Las Vegas Sun

November 19, 2017

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Teachers give up gaming tax bid in deal

Offer of money from hike in room tax sways union

Teachers made a Las Vegas deal Monday night, trading the chance at a big score for a quicker, more modest gain with backing from at least some of Nevada’s biggest gaming houses.

Less than 24 hours before the deadline to submit its petitions, the Nevada State Education Association announced Monday it is dropping its effort to raise the gaming tax by 3 percentage points.

In exchange, Wynn Resorts, Harrah’s Entertainment and Station Casinos have agreed to back an advisory question on the November ballot and legislative action in 2009 that would increase the room tax rate by 3 percentage points.

In a joint release sent late Monday evening, executives from Wynn, Harrah’s and Station, as well as the president of the teacher’s union, Lynn Warne, announced the agreement. All the gaming executives said they are “proud” to be supporting education in Nevada. It’s clear that they hope MGM Mirage and Boyd Gaming will eventually back the agreement.

Despite entreaties by Assembly Speaker Barbara Buckley, those companies have not signed off on the deal, and Las Vegas Sands is forging ahead with its own initiatives to divert room tax money from the Las Vegas Convention and Visitors Authority.

The deal is the result of last-minute negotiations that revealed a fractured community of gaming companies and perhaps a more powerful role for the teachers in Nevada politics.

The teachers’ tax proposal had forced an old-fashioned stare-down. Gaming companies pushed hard to prevent teachers from gathering the tens of thousands of signatures needed by today’s deadline. In particular, the gaming companies focused on rural areas, where collecting registered voters’ signatures is more difficult.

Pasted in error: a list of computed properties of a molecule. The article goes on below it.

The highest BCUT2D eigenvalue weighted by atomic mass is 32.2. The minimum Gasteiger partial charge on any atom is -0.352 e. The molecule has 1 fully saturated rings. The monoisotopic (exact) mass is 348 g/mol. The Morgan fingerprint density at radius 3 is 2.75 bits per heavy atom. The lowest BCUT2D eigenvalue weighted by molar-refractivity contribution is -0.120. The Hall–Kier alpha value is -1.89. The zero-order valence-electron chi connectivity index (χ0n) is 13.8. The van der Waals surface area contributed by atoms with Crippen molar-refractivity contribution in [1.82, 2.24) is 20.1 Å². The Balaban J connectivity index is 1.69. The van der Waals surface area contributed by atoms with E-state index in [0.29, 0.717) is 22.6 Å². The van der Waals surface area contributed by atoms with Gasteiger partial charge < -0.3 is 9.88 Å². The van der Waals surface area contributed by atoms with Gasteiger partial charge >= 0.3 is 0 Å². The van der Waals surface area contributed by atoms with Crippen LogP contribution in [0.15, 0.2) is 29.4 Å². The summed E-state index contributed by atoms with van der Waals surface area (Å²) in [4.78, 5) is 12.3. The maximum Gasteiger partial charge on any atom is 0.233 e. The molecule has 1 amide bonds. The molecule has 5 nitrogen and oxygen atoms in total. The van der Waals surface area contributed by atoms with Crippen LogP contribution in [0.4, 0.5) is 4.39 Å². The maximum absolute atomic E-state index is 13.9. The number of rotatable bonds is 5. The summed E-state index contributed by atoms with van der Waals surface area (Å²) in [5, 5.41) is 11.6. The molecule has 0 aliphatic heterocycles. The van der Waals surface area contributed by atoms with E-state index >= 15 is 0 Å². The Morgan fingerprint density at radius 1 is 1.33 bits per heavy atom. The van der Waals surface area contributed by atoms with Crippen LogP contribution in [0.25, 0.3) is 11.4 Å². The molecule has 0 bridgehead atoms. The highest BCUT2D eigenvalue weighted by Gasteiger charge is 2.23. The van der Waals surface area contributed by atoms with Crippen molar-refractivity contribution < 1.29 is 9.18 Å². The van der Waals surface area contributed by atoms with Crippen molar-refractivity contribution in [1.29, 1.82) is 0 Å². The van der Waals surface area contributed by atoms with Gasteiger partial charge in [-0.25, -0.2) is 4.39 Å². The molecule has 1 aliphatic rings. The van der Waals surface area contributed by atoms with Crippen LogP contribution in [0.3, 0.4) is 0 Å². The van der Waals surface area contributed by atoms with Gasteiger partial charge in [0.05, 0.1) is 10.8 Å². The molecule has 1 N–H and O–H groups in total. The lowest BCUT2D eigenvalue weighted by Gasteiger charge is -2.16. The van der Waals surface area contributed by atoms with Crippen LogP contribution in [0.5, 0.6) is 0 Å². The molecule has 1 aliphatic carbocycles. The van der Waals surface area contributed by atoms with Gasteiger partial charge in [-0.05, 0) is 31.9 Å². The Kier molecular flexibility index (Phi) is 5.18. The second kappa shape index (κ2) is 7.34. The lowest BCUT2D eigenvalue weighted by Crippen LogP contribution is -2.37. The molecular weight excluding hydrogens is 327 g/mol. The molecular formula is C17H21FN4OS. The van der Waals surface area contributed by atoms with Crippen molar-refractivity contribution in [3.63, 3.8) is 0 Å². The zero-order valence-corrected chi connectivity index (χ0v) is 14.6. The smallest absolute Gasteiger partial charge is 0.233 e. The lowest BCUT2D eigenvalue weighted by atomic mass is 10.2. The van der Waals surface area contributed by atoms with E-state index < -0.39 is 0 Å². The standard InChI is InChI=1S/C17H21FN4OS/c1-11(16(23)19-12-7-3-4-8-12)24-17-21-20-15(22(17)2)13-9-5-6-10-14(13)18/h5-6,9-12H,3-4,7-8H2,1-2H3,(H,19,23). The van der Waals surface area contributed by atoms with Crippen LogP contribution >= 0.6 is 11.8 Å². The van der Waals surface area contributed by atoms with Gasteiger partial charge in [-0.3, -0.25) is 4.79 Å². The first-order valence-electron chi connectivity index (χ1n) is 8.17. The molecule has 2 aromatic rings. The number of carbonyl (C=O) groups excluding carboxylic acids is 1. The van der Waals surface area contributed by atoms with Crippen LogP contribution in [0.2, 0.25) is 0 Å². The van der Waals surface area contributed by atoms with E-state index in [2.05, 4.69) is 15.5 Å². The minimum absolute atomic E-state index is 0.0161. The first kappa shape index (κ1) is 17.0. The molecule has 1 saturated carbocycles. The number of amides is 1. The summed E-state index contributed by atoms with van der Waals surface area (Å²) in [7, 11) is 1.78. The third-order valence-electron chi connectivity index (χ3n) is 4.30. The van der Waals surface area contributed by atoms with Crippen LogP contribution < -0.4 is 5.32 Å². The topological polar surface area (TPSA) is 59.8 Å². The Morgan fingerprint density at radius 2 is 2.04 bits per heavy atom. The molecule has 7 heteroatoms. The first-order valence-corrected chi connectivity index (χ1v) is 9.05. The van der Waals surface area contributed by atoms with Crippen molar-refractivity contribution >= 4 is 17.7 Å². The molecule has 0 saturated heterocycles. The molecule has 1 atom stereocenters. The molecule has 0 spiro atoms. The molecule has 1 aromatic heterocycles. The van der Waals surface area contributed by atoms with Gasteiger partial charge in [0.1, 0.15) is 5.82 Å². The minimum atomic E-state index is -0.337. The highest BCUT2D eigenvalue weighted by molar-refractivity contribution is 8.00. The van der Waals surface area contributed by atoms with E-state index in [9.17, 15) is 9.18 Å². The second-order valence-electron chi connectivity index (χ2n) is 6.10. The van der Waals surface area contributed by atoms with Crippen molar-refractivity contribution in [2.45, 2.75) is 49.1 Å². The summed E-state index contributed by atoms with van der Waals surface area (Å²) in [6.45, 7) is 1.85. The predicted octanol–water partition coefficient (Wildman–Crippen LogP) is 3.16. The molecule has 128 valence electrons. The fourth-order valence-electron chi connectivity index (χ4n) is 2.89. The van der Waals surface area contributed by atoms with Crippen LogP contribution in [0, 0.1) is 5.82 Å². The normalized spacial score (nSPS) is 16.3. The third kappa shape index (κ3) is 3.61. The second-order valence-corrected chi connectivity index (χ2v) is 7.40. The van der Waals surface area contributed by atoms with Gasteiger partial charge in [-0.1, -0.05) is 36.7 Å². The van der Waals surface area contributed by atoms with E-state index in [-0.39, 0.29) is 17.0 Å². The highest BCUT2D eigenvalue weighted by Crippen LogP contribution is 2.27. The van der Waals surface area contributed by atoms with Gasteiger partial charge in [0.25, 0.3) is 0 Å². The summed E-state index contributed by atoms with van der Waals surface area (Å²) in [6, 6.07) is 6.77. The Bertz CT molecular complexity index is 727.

Some gaming companies believed the teachers did not have sufficient signatures. And even if the teachers crossed that threshold, gaming leaders believed, the teachers’ initiative could be thrown off the ballot by the Nevada Supreme Court.

Other gaming companies, however, believed the gamble was not worth it, in large measure because the teachers’ proposal to raise the gaming tax from 6.75 percent to 9.75 percent consistently drew 60 percent-plus favorable ratings in polls.

But the teachers also gave in. They now are dependent, at least in the short term, on the Legislature, where their clout has waned.

Even if the Legislature approves the deal, education would get less money than the gaming tax hike would have generated. The room tax increase would raise an estimated $180 million annually, well below the estimated $250 million to $400 million a year the gaming tax increase would have produced.

But the gaming tax would have been a constitutional amendment requiring approvals by voters in 2008 and in 2010, meaning it could not have gone into effect until 2011.

Under Monday’s agreement, money could start coming in after the 2009 Legislature passes it. That scenario, though, is far from certain.

The money generated would, in the first biennium, go to the state’s general fund to offset budget shortfalls estimated at $400 million a year, according to sources familiar with the deal.

In subsequent years, money would be earmarked for education initiatives, including teacher pay raises.

A number of “what ifs” remain, starting with the fact that the teachers union and its current gaming allies will have to persuade 17 county commissions to put an advisory question on the ballot. Gov. Jim Gibbons and Senate Majority Leader Bill Raggio, R-Reno, have said that would be necessary to approve raising the room tax, generally considered the most palatable increase because it is paid primarily by out-of-towners.

But even if Gibbons promises to sign the bill, two-thirds of both houses would have to pass the tax increase. If only seven state senators can be persuaded by MGM Mirage, Boyd, Las Vegas Sands and the more militant anti-tax wing of the party to vote no, there is a problem.

As a political safety net in the event the matter does not win legislative approval next year, the teachers union and the three casino companies onboard agreed to collect signatures for a separate statutory amendment to be placed before voters later in 2009.

For that initiative to raise the room tax to take effect, voters would need to approve it only once.

The room tax increase would be capped at 13 percent statewide. On the Las Vegas Strip, the room tax currently is 9 percent.

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